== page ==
Let’s just get this out on the table: I am not a dog person.
Oh, I really like dogs, and I think dogs like me. But I didn’t grow up keeping dogs as pets, despite the fact that at age four I was putting out dog chow for five of them. We lived on a ranch, and they were working dogs. I loved their warm brown eyes and their soft coats, but I never got to play with them, and they never came inside.
In An Oath of Dogs, there’s a dog on almost every page. Her name is Hattie, and she’s a mental health companion dog, a little bit like Gary, the French bulldog who famously helped Carrie Fisher. (Although I must point out that Hattie is a seventy-pound Swiss Shepherd who might not appreciate the comparison to a dog smaller than my cat.) Her human companion loves her and plays with her, walks her, feeds her—all the things you do with your pet dog, but with one difference: Hattie is always working.
In this era of doggie daycare and pet psychologists, it’s funny to imagine an animal with a job, but of course, the main reason humans domesticated animals was to put them to work. In early agrarian societies, every animal in a community earned its keep. Most dogs lived the life that my parents’ dogs did, herding sheep and protecting small livestock from predators.
But people have come up with many clever uses for our canine companions. The sled-pulling feats of Inuit sled dogs is legendary, but dogs have been used as draft animals in many cultures, carrying packs and pulling small carts. Their use in hunting is well-known. Dogs have even been going to war on behalf of humanity. Strabo, a Greek historian, described seeing dogs wearing coats of mail. And who can forget the teams of dogs who helped in the rescue efforts after the World Trade Tower bombing of 9/11? Dogs helped rescue survivors, recover bodies, and restored the spirits of rescue workers on-site. (If you need your heart melted, you can read a little about Bretagne, the last living 9/11 rescue dog.)
Perhaps because I grew up with working dogs, I have always had a deep appreciation for these animals. Dogs keep us safe and protect our homes. They fight crime and save lost hikers. They guide the blind and the hearing-impaired. Dogs give autistic children the comfort they need to thrive. They ease the hearts of the elderly. They sniff out and give advance warning to seizures and diabetic crises. They run races for us, learn tricks, pose for cameras. They do so much for humanity and ask so little in return.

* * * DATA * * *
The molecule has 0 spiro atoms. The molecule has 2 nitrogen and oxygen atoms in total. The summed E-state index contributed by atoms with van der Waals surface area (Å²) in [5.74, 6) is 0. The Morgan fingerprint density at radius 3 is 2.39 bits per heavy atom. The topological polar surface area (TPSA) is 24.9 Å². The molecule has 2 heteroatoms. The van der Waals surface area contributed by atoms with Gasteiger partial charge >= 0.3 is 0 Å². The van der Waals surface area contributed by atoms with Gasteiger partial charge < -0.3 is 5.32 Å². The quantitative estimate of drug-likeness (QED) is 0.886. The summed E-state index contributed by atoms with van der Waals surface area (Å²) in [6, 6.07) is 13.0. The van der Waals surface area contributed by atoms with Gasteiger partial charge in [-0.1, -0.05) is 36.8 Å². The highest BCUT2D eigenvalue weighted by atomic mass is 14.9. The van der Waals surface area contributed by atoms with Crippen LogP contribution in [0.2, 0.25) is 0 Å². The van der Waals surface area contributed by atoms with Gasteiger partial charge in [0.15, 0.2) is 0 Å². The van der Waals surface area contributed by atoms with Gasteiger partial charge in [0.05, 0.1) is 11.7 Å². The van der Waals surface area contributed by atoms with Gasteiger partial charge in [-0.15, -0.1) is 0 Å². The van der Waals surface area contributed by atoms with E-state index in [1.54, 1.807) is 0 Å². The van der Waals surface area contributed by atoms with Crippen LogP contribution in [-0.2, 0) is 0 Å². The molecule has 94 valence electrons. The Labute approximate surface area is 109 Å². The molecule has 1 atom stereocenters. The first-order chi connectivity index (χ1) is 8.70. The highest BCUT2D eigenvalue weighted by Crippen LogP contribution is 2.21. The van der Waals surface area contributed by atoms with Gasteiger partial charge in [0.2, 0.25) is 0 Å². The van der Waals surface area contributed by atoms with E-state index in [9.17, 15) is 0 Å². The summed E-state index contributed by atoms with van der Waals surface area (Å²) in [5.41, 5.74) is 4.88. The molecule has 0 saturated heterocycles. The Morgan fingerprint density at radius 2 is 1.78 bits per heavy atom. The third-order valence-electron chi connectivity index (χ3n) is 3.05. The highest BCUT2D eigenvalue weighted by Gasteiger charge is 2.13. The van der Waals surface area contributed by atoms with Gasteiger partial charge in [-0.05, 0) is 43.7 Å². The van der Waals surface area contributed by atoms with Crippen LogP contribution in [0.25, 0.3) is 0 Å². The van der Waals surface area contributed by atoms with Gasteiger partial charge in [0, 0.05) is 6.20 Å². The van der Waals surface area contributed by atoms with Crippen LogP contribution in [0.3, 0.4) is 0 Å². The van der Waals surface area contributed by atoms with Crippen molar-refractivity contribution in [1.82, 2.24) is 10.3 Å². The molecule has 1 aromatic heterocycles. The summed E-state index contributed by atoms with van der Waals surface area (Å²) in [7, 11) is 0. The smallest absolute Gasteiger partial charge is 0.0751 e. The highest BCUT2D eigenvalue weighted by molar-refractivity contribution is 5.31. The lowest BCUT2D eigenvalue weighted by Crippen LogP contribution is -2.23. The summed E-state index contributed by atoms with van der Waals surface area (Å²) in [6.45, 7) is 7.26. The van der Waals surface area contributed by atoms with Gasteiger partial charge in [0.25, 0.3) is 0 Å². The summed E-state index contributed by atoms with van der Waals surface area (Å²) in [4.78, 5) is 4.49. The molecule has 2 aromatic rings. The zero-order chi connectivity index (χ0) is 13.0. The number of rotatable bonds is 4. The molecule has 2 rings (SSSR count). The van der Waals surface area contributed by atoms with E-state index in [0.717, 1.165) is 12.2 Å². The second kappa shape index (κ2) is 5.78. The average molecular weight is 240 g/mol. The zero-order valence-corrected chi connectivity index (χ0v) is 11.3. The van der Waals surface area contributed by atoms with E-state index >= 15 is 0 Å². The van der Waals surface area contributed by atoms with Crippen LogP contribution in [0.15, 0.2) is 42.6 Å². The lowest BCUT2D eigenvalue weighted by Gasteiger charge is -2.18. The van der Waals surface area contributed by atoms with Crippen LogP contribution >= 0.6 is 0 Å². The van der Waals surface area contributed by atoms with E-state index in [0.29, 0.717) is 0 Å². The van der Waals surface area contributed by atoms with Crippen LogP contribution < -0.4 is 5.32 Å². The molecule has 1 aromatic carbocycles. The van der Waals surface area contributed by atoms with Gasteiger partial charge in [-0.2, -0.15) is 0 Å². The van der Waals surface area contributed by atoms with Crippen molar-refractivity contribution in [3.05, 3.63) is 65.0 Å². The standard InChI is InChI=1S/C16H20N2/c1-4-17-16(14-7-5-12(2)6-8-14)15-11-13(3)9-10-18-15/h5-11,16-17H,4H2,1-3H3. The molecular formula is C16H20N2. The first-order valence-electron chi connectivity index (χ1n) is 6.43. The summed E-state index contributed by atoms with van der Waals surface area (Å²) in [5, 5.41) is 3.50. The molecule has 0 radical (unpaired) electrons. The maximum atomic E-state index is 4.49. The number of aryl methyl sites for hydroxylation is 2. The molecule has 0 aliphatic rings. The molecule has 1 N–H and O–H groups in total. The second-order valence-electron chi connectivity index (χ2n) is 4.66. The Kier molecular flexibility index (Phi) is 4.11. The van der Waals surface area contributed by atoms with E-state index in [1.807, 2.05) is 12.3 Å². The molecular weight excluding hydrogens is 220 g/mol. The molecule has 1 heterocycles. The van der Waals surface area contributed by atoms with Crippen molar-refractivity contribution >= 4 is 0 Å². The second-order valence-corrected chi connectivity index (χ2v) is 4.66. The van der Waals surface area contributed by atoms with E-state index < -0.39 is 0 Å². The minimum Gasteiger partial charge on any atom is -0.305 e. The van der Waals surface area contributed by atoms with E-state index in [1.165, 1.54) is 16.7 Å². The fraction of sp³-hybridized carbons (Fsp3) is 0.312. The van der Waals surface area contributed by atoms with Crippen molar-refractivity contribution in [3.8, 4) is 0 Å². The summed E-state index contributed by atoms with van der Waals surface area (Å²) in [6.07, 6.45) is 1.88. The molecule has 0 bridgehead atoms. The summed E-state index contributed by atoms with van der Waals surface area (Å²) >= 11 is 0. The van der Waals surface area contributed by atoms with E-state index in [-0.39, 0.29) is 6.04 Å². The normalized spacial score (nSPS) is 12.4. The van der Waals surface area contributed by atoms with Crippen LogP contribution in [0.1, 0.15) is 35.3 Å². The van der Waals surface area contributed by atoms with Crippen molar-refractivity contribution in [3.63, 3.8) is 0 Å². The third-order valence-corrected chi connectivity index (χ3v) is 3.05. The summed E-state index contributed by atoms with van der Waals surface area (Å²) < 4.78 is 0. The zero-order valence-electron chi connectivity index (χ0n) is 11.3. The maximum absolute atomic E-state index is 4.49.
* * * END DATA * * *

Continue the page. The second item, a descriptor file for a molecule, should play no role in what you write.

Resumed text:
My parents haven’t lived on that ranch in nearly thirty-five years, but they still keep a working dog on their small property. Her name is Maggie, and she is a massive Great Pyrenees who excels at frightening coyotes. She was born to be a show dog, but two cream-colored patches on her back exiled her to a life outside of entertainment. She seems happy, patrolling my parents’ acreage and chasing deer. My mother certainly adores her.
When I visit, Maggie turns her brown eyes to me, mutely asking what all dogs ask, the Golden Question of dog life: Am I a good dog? Am I? And since she’s such a hard-working dog, I answer truthfully: Yes, Maggie. You are a good dog.
I think all working dogs are good. In fact, of all the creatures, they are perhaps the Most Good, helping humanity so much with such unflagging spirits. I’d like to think An Oath of Dogs is a kind of thanks to them. They deserve it.
We’re excited to share the cover for An Oath of Dogs, a new off-world science fiction novel from Wendy N. Wagner. Designed by Joey Hi-Fi, the cover shows off the forest-world’s towering flora as well as some of its terrifying fauna—a pack of sentient dogs. As author Wendy N. Wagner mentioned above, An Oath of Dogs heavily features a service dog—Hattie—and inspired by this, Angry Robot Books will donate $1 of each pre-order (up to 500 units) to a service dog charity!
From the author:
Mental health companion animals can change lives—I knew that before I started writing An Oath of Dogs, but living in the head of a character re-inventing her life with the help of a service dog really made that real to me. So it’s unbelievable that it can cost nearly $20,000 to train a service dog. That’s a massive chunk of money for an ordinary person. If the funds were available, so many people could benefit from the help of an assistance dog! I am overjoyed that Angry Robot and I can help out in any way. I feel like this is a moment when good people and a good read are coming together to do something great.
And from Penny Reeve, Publicity Manager for Angry Robot Books:
Angry Robot absolutely love Hattie, Kate’s canine chum in An Oath of Dogs. While discussing the novel and Hattie’s place in it, we decided it would be a nice gesture to give $1 of every pre-order of An Oath of Dogs to a service dog charity, so we can help people like Kate back on earth. We spoke to Wendy about our plans and she was pretty keen, having had the same idea! All we ask is that people pre-ordering the novel send an email to [email protected] with proof of purchase and then, as soon as An Oath of Dogs is published we’ll send our donation on.
An Oath of Dogs publishes July 4th with Angry Robot Books. From the catalog copy:
Kate Standish has been on the forest-world of Huginn less than a week and she’s already pretty sure her new company murdered her boss. But the little town of mill workers and farmers is more worried about eco-terrorism and a series of attacks by the bizarre, sentient dogs of this planet, than a death most people would like to believe is an accident. That is, until Kate’s investigation uncovers a conspiracy which threatens them all.